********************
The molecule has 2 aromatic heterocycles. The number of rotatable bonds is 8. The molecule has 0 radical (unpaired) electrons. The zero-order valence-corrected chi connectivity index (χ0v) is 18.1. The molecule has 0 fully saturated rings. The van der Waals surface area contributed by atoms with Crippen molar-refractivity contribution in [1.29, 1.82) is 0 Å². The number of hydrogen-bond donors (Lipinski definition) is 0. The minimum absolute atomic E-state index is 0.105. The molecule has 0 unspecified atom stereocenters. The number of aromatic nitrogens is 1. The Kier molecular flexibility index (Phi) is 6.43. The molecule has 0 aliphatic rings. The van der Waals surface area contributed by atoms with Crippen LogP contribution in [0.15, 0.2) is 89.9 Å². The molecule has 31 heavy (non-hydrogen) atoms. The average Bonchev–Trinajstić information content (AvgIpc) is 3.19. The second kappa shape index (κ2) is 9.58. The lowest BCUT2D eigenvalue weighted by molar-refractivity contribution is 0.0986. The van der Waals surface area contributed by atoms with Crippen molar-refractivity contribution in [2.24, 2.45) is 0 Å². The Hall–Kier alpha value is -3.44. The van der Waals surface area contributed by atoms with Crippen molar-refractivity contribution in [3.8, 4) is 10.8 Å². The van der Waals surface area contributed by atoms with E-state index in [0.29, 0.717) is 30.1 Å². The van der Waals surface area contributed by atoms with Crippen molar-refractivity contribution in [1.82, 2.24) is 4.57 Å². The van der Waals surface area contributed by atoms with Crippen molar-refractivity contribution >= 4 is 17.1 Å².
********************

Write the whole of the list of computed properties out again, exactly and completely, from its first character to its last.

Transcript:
The molecule has 2 aromatic heterocycles. The number of rotatable bonds is 8. The molecule has 0 radical (unpaired) electrons. The zero-order valence-corrected chi connectivity index (χ0v) is 18.1. The molecule has 0 fully saturated rings. The van der Waals surface area contributed by atoms with Crippen molar-refractivity contribution in [1.29, 1.82) is 0 Å². The number of hydrogen-bond donors (Lipinski definition) is 0. The minimum absolute atomic E-state index is 0.105. The molecule has 0 unspecified atom stereocenters. The number of aromatic nitrogens is 1. The Kier molecular flexibility index (Phi) is 6.43. The molecule has 0 aliphatic rings. The van der Waals surface area contributed by atoms with Crippen LogP contribution in [0.15, 0.2) is 89.9 Å². The molecule has 31 heavy (non-hydrogen) atoms. The average Bonchev–Trinajstić information content (AvgIpc) is 3.19. The second kappa shape index (κ2) is 9.58. The lowest BCUT2D eigenvalue weighted by molar-refractivity contribution is 0.0986. The van der Waals surface area contributed by atoms with Crippen molar-refractivity contribution in [2.24, 2.45) is 0 Å². The Hall–Kier alpha value is -3.44. The van der Waals surface area contributed by atoms with Crippen molar-refractivity contribution in [3.8, 4) is 10.8 Å². The van der Waals surface area contributed by atoms with E-state index in [0.29, 0.717) is 30.1 Å². The van der Waals surface area contributed by atoms with Crippen molar-refractivity contribution in [1.82, 2.24) is 4.57 Å². The van der Waals surface area contributed by atoms with Crippen molar-refractivity contribution >= 4 is 17.1 Å².